WASHINGTON — Sen. Cory Gardner, R-Colo., on Tuesday introduced SB3052, a bill that would repeal the 12 percent federal excise tax (FET) on the sale of heavy-duty trucks and trailers.
The FET, which was originally imposed in 1917 to help pay for World War I, has grown from 3 percent to 12 percent and adds $12,000 to $22,000 on the price of a new heavy-duty truck.
“This burdensome tax creates excessive costs that are passed on to truckers, who play an essential role in maintaining our nation’s economy,” Gardner said. “I was happy to introduce legislation to repeal it.”
SB 3052 is similar to the “Heavy Truck, Tractor and Trailer Retail Federal Excise Tax Repeal Act” introduced by Rep. Doug LaMalfa, R-Calif., in June 2017. The House bill currently has 17 bipartisan cosponsors. When introduced it was referred to the House Ways and Means Committee where no action on the measure has been taken.
On June 5, LaMalfa gave a speech on the House floor in support of his bill. HR2946.
“The financial and regulatory burden created by the FET hurts truck retailers, drivers and businesses across the country,” said LaMalfa, who is urging Congress to include FET repeal in an upcoming infrastructure funding bill, adding, “By incorporating this repeal effort into any future infrastructure funding measure, Congress can rebuild our crumbling road system while ensuring that our commercial truck fleet is both cleaner and safer.”
The American Truck Dealers (ATD), a division of the National Automobile Dealers Association, will host its annual ATD Legislative Fly-In to Capitol Hill to rally bipartisan support for the two bills.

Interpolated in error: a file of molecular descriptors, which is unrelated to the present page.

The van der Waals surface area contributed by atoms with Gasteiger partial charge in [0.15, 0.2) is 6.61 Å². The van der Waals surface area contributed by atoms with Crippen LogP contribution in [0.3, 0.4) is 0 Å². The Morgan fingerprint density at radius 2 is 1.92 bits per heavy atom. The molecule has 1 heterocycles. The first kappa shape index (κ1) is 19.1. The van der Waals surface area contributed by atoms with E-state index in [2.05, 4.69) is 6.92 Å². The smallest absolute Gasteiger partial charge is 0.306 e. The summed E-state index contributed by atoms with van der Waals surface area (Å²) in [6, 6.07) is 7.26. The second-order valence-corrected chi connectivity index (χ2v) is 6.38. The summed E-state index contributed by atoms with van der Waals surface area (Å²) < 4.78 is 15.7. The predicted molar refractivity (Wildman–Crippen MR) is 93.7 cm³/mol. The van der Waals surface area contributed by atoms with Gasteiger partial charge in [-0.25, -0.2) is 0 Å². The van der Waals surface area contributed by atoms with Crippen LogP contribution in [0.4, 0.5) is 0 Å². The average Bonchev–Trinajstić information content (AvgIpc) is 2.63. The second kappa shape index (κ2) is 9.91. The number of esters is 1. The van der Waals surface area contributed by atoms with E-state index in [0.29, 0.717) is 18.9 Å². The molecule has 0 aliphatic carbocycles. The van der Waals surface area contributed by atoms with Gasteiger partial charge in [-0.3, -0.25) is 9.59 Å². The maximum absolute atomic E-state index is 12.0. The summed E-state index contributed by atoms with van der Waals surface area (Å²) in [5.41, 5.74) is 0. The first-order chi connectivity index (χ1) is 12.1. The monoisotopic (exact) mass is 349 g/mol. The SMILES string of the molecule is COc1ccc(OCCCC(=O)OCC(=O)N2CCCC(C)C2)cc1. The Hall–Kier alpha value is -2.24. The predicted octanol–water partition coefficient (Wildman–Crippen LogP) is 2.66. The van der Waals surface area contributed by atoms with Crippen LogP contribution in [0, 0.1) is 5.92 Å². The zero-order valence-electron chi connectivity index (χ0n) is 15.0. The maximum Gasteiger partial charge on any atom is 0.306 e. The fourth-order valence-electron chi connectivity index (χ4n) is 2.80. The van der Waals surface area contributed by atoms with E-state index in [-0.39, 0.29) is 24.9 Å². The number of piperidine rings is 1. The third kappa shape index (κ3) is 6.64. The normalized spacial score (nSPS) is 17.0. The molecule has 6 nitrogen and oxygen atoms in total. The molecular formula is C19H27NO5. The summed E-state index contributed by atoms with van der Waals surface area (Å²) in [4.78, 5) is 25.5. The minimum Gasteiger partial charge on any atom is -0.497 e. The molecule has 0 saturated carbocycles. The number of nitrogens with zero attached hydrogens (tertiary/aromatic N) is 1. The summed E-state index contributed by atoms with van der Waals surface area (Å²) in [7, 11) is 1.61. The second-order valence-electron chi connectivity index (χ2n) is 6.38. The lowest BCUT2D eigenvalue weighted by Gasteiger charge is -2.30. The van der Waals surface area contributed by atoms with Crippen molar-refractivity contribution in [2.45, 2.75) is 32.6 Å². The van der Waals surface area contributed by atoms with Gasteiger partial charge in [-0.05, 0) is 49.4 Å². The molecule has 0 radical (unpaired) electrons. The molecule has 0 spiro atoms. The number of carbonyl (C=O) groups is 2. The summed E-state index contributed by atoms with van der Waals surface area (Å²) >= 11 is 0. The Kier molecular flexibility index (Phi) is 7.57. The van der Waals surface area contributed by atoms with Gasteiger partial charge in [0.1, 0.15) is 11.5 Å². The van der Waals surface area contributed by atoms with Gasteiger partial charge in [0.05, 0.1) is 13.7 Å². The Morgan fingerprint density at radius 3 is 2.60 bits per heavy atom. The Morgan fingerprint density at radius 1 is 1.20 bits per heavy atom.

“It is the highest excise tax Congress levies on a percentage basis on any product, including alcohol and tobacco,” said ATD Chairwoman Jodie Teuton, vice president of Kenworth of Louisiana and Hino of Baton Rouge. “It’s time for Congress to repeal this tax, and we thank Sen. Gardner for his leadership on this important issue.”
The ATD said the excise tax often adds as much as $22,000 or more to the price of a new heavy duty truck.
If truck buyers cannot afford to purchase new trucks because of excessive taxes or burdensome regulations, the environmental and safety benefits of these new trucks will be delayed, the organization said.
In addition to ATD, other supporters of the FET repeal include Baker Commodities, Bendix Commercial Vehicles, Daimler Trucks North America, Mack Trucks, National Trailer Dealers Association, Navistar, NTEA – The Association for the Work Truck Industry, Recreation Vehicle Dealers Association, Truck & Engine Manufacturers Association, Truck Renting and Leasing Association, Truck Trailer Manufacturers Association and Volvo Trucks North America.
ATD represents more than 1,800 medium- and heavy-duty truck dealerships in the U.S.